The Influence And Challenges Of Evidence Based Practice In Nursing

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The influence and challenges of evidence based practice in nursing

The influence and challenges of evidence based practice in nursing

Evidence based nursing

According to the Encyclopedia of Nursing Research, "evidence-based practice (EBP) refers to nursing practice that utilizes research findings as the foundation for nurses' decisions, activities, and interactions with clients" (2006, p. 183). [Melnyk, 2004]

Evidence based nursing has been defined as “the conscientious, explicit and judicious use of current best evidence in making decisions about the care of individual patients” (Sackett et al., 1996, p. 71). The practice of evidence based nursing requires the clinician to integrate “individual clinical expertise with the best available external clinical evidence from systematic research” (Sackett et al., 1996, p. 71).

Steps Involved in Evidence based nursing

Sackett et al., argued that there were no particular methodological constraints on the research studies that could inform evidence based nursing. Although randomised trials and meta-analyses are regarded as the gold standard of medical research, other types of investigation such as cross-sectional and patient follow-up studies could be equally useful, and relevant evidence might sometimes be found in the basic sciences such as genetics or immunology. Similarly, the American Association of Colleges of Nursing (AACN), in its “position statement on nursing research”, emphasises that nursing research provides the scientific basis for the practice of nursing, and that research methods based on multiple philosophical and theoretical paradigms are appropriate to study phenomena relevant to nursing (American Association of Colleges of Nursing, 1998). Nursing research can be classified into clinical research, health systems and outcomes research and nursing education research (American Association of Colleges of Nursing, 1998). Across these three categories research results and methods from a wide range of disciplines, such as biology, physiology, pharmacology, psychology, sociology, management studies and economics, can be used to inform nursing research.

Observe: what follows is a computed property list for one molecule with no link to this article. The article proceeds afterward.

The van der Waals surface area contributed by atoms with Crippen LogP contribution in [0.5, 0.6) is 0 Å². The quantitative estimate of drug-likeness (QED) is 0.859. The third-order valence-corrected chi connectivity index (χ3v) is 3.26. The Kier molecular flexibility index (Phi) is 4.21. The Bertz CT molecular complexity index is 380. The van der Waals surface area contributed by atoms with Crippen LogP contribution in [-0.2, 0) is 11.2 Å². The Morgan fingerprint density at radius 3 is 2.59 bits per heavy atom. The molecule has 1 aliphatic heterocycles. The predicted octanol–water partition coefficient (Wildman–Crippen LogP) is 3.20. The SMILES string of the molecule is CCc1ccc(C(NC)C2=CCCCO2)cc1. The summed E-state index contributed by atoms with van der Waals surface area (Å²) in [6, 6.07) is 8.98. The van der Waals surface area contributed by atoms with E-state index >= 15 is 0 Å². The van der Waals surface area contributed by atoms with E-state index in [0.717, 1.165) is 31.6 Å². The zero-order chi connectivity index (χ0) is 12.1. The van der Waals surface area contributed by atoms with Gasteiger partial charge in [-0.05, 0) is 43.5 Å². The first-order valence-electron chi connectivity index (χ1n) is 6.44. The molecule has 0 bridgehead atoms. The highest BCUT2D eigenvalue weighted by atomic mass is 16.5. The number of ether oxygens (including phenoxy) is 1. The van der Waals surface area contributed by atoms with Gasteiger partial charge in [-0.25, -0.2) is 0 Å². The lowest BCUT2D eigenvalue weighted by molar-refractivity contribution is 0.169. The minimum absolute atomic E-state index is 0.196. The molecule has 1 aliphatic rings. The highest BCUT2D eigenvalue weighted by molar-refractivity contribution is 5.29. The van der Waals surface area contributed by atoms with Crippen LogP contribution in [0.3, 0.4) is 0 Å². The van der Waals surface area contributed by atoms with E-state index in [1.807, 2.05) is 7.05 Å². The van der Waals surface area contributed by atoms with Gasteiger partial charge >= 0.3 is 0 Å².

Nursing is an essentially practical discipline. The debates in this field focus on how to bring the best available research evidence to bear on the day-to-day patient care problems faced by nurses. How does one give nurses greater access to research evidence, then how does one ensure that the evidence is correctly used in nursing practice, and what barriers are to be overcome in bringing this about? There is a consensus that EBP, although not an entirely unproblematic concept, is desirable. Nursing deals with multifactorial health problems upon which light can be shed by many fields of research, and research methods must be pluralistic. Although at first sight nursing might seem to be a quite different field of investigation to management, at closer viewing the parallels are striking-notably, that management is an essentially practical discipline that deals with multifactorial problems, draws inspiration from many fields, and is methodologically pluralistic.

Implications And Challenges

EBP in nursing is currently high on the political and professional agendas (Gagan and Hewitt-Taylor, 2004). For example, the British National Institute for Health and Clinical Excellence (NICE)-a National Health Service agency created to produce guidance on public health, health technologies and clinical practice-explicitly espouses an evidence based approach (Kelly et ...
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